Threats and responses  

•       Current global mean warming of less than 1ºC above pre-industrial levels has already significantly impacted the Earth’s climate system and the majority of the world’s ecosystems and species.  

•       The majority of this warming is caused by fossil fuel-generated CO 2  which is also causing ocean acidification to occur at an unprecedented rate, with profound ramifications for biodiversity and humanity. 

•       Observed species-level impacts include exposure to rapidly shifting climate zones, increased extreme weather events, rising sea levels and changes in the distribution and seasonal activities of a wide range of species.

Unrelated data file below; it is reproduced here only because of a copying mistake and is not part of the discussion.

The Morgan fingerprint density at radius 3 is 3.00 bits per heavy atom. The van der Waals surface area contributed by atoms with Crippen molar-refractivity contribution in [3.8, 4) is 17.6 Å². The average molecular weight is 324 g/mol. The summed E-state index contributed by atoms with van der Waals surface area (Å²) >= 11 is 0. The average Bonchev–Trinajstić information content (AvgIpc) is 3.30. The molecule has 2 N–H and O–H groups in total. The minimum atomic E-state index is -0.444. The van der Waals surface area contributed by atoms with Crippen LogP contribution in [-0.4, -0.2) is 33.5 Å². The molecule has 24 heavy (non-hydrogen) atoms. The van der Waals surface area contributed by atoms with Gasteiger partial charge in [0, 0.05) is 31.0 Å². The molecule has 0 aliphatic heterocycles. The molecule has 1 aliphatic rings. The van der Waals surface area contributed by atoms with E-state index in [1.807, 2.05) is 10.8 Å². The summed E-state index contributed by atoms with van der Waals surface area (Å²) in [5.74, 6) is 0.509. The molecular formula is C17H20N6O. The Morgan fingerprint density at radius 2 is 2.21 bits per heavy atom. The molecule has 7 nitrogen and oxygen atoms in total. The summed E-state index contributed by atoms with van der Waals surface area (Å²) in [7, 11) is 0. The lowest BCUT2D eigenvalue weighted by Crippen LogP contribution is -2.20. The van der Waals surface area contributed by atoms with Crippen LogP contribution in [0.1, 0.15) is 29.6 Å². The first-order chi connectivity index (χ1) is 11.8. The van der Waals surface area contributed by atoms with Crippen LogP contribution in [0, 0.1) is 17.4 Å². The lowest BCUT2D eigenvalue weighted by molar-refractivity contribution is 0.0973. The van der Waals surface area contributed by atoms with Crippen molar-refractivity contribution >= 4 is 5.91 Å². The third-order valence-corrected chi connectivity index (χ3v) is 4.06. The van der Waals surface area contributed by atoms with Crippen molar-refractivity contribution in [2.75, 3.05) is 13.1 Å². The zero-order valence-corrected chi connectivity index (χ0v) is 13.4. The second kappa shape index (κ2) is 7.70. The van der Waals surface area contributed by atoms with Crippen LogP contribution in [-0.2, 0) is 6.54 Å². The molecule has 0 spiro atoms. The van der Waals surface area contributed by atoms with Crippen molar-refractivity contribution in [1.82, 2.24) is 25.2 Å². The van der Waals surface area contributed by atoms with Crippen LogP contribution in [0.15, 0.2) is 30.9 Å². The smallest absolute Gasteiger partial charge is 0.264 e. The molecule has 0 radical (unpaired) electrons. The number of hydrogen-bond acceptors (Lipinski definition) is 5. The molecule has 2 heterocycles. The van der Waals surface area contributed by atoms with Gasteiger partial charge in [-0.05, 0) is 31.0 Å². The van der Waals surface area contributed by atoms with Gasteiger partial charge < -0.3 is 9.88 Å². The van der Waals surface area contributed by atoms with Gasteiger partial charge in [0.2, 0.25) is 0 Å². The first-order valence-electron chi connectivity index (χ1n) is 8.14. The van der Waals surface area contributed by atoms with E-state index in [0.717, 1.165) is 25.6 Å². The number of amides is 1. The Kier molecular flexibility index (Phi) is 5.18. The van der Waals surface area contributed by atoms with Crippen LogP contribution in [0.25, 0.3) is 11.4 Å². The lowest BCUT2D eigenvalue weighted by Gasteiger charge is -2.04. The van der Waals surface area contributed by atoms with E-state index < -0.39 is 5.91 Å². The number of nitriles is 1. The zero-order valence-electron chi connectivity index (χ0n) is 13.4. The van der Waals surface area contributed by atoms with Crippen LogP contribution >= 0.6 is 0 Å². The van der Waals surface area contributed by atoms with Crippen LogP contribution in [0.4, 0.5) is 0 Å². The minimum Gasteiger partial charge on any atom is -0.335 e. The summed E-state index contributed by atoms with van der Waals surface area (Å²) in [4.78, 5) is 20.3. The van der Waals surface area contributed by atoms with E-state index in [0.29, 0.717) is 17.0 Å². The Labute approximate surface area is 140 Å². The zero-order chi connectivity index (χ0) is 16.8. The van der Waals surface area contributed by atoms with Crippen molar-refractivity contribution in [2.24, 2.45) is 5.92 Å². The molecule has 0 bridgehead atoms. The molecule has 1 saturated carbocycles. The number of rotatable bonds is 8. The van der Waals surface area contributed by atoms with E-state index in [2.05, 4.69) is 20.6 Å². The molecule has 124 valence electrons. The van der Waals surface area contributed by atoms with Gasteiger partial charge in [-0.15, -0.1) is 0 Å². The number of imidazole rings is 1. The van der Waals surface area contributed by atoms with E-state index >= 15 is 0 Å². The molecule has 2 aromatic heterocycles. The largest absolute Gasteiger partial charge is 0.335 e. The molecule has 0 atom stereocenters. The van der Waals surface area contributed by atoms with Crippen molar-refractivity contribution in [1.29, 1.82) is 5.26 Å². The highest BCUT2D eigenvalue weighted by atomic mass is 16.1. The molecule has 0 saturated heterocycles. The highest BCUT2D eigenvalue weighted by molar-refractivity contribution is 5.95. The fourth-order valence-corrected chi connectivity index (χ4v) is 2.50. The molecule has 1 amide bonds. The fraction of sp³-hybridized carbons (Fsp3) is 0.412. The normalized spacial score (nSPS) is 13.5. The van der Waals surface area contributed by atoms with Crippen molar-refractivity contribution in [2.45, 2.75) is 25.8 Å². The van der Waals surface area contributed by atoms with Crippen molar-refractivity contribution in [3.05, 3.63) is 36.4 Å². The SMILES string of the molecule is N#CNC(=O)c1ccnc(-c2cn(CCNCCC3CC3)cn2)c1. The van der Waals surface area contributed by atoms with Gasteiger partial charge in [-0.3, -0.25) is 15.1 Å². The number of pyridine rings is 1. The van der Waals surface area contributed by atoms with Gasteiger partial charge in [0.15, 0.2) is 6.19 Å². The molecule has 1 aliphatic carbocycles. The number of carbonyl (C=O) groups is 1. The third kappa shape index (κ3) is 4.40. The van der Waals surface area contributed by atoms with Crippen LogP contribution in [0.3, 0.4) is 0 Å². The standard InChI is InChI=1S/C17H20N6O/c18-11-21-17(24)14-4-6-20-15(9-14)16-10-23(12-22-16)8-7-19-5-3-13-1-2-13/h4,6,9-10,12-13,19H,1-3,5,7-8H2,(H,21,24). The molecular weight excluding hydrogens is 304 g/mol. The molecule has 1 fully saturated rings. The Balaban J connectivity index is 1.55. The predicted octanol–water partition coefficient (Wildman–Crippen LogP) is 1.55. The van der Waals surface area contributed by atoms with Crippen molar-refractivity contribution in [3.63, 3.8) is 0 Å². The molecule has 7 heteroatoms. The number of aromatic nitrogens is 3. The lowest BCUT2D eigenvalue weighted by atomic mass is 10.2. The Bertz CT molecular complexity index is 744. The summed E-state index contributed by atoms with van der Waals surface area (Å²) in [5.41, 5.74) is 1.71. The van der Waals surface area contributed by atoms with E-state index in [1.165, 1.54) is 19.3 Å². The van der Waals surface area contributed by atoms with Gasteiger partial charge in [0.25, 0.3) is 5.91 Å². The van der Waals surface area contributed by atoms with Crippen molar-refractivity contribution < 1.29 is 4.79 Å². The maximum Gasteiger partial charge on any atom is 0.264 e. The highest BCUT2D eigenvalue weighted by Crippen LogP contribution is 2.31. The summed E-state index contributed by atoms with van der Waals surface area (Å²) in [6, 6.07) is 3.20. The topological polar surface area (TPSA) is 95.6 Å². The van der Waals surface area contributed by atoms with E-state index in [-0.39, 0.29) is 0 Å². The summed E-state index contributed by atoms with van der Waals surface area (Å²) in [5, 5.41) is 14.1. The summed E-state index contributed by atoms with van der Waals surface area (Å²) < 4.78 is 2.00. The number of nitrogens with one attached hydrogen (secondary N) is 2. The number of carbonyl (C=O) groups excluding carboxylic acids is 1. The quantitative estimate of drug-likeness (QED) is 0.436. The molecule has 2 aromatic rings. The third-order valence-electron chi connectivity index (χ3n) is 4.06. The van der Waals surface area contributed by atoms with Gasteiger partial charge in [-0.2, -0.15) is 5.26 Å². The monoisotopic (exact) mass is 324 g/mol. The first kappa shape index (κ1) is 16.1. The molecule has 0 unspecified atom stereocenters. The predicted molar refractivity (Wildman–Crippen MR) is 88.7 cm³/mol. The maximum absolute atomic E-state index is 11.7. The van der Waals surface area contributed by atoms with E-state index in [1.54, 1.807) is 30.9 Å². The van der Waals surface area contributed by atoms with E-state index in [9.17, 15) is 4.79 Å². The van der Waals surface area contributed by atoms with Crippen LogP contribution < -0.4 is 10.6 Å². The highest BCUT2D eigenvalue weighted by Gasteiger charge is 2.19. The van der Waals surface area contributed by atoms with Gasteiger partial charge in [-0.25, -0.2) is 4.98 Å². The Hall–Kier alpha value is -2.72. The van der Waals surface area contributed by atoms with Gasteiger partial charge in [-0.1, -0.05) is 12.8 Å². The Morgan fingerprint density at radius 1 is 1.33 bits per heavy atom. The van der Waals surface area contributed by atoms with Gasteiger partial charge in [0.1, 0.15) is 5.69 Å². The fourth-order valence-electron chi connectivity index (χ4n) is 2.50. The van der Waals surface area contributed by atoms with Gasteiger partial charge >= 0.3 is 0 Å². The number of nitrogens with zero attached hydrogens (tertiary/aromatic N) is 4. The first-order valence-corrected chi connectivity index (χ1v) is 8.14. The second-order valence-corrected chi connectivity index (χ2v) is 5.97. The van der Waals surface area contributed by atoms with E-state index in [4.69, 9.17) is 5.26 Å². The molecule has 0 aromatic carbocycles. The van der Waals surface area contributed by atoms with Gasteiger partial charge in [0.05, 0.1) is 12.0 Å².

•       Conserving and restoring terrestrial, freshwater and marine ecosystems – and their component species – need to be recognised as an essential part of climate change mitigation and adaptation policy.  

•       Urgent mitigation action to stabilise and reduce CO 2  levels is essential if catastrophic biodiversity impacts are to be avoided. 

•     Essential adaptation action needs to include ecosystem protection to ensure as much species resilience as possible and to maintain natural carbon sinks. 

Publication date
Type of publication
Ecosystems and biodiversity
CTCN Keyword Matches
Ecosystems and biodiversity
Ecosystem restoration and conservation plans